There are a few more chores still pending before the garden is truly put to bed. I’m loathe to finish up because the winter seems too long, dark and cold. So lets hope between my efforts to mitigate the anxiety and what unfolds this month, spirits are lifted and the light at the end of the tunnels shines bright. Take courage.

Note: GO VOTE!

Brugamansia in bloom

The coveted WFH location

Amaryllis in waiting

Fall beauty

  

(c) 2020 Shobha Vanchiswar

 

The Benevolence Of Bulbs

Bulbs give an unparalleled bang for the buck. It is a simple matter of plunking them into a deep enough hole in the ground, covering them up and letting them be. Come spring, they show up in good form and raise the ante in the garden. While the perennials are slowly stirring, bulbs burst forth boldly and bring instant cheer. For the effort of digging them a decent home in the fall, the payback is big at a time when we most need the beauty and inspiration.

This past weekend was all about bulb planting. About 2000 of them. At one time, this task was accomplished by me alone but the years have taken their toll so, I had called in reinforcement by way of husband, daughter and a nephew. And the job got done. The weather cooperated perfectly, moods remained cheerful and it had the energy of a barn raising. I’m deeply grateful to my’ team’ – without their support no vision of mine could be realized.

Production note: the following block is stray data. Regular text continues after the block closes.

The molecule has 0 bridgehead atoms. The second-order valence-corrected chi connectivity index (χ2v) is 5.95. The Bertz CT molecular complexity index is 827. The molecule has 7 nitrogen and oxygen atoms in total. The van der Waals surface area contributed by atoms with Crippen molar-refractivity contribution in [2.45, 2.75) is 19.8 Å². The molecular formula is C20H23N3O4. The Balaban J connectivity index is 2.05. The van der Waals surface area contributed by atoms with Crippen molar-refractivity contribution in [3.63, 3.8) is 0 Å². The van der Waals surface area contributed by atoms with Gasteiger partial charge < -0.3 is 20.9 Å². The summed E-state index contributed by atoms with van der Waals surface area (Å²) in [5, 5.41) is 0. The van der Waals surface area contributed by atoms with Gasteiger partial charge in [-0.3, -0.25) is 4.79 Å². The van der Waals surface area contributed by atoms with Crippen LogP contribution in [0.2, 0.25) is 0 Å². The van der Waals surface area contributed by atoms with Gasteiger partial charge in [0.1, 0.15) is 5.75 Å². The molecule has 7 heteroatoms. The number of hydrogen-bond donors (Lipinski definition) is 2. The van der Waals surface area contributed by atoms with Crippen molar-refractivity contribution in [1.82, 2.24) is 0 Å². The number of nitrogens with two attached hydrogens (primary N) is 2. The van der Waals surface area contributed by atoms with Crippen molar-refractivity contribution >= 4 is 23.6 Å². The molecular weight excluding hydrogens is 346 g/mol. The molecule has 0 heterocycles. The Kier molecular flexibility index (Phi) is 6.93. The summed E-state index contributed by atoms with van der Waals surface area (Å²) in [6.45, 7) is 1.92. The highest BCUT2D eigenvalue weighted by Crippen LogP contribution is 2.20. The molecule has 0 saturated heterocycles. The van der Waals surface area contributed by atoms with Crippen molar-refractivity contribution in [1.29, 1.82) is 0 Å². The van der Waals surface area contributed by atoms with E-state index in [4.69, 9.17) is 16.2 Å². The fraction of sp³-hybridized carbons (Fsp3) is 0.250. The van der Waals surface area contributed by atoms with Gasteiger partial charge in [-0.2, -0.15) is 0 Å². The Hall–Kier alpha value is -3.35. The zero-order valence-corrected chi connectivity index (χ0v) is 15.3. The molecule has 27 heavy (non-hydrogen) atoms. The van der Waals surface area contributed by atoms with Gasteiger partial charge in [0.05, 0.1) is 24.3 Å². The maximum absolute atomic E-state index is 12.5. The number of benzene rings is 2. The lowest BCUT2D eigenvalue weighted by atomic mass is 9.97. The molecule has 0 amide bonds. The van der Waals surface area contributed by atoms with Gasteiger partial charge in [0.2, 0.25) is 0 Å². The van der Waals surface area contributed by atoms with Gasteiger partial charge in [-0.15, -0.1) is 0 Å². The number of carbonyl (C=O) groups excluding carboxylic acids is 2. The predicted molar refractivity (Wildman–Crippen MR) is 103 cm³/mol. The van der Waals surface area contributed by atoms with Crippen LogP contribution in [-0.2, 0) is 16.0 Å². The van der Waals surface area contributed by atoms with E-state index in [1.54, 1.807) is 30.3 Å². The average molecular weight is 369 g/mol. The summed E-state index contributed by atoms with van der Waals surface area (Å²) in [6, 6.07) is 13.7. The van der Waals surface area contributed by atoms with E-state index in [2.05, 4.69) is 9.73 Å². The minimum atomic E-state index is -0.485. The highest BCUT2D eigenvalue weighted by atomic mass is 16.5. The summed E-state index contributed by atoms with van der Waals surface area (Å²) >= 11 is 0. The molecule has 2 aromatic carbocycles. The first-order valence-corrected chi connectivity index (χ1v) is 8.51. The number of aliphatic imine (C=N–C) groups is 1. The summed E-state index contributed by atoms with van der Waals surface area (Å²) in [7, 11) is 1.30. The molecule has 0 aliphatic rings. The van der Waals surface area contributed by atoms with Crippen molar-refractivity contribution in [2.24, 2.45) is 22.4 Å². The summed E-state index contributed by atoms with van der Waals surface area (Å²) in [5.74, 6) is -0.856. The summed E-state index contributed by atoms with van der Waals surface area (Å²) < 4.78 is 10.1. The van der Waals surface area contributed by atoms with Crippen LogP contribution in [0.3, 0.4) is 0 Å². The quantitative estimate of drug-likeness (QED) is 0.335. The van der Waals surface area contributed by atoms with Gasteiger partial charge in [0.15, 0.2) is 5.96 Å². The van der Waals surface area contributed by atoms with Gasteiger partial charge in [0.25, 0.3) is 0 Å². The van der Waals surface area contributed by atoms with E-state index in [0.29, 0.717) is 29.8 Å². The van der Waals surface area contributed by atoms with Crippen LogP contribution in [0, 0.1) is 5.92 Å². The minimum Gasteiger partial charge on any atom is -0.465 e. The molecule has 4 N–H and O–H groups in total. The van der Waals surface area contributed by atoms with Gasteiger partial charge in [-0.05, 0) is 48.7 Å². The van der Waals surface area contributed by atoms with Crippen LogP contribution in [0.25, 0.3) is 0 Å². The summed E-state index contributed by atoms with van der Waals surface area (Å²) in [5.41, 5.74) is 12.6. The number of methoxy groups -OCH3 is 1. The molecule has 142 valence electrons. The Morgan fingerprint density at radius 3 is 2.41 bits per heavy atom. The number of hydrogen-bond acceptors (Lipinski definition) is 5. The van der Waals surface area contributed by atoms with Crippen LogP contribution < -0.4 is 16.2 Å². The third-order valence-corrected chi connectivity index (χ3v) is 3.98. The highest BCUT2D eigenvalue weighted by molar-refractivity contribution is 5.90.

With the planting of bulbs in autumn, we are essentially saying we have hope for the future. That we will get through the cold, dark days of winter to greet a beautiful, promise-filled spring. This seemingly simple act of faith epitomizes the very optimism it takes to move life forward.

Note: At the request of many, here is the list of bulbs that I’ve planted for a beautiful 2021 –

TULIP ANTOINETTE
TULIP COOL CRYSTAL
TULIP DON QUICHOTTE
TULIP DREAMLAND
TULIP GREENLAND
TULIP GREEN WAVE
TULIP LOUVRE
TULIP ROSALIE
TULIP SPRING GREEN
TULIP WHITE PARROT

TULIP FLAMING BALTIC

ALLIUM AFLAT. PURPLE SENSATION
CAMASSIA QUAMASH
FRITILLARIA MELEAGRIS
FRITILLARIA MICHAILOVSKYI

Final burst of roses

All bulbs sorted out

Time for a respite

(c) 2020 Shobha Vanchiswar

Bedding Down

As I did my chores in the garden this past week, it felt as though there’s much more to do in the fall than in the spring. In a way, this is probably true as a good deal of the work is about getting the garden ready for the spring. Clearing, cleaning up and cutting back right now makes spring so very enjoyable.

But what makes it feel pressured is that having prolonged our pleasure in the garden and delayed the tasks for as long as possible, we now have to get everything done before it gets too cold. Get the tender plants clipped, cleaned and moved indoors before the first frost. Finish harvesting the last of the vegetables and herbs for the same reason. Pull up spent annuals, empty, wash and clean pots. Once dry, put away the pots. Protect other plants and immovable features like statuary. Clean and store outdoor furniture.

Add new plants to the garden. Divide and replant others. Mulch everything. There’s removal, repair and replacement work, It feels endless!

And then there is the bulb planting. It’s a big deal in my garden and it gets harder every year. With almost 2000 bulbs to plant this coming weekend, I’ve called for reinforcements. Daughter and nephew will be joining the effort. I cannot tell you how relieved I am to have their assistance.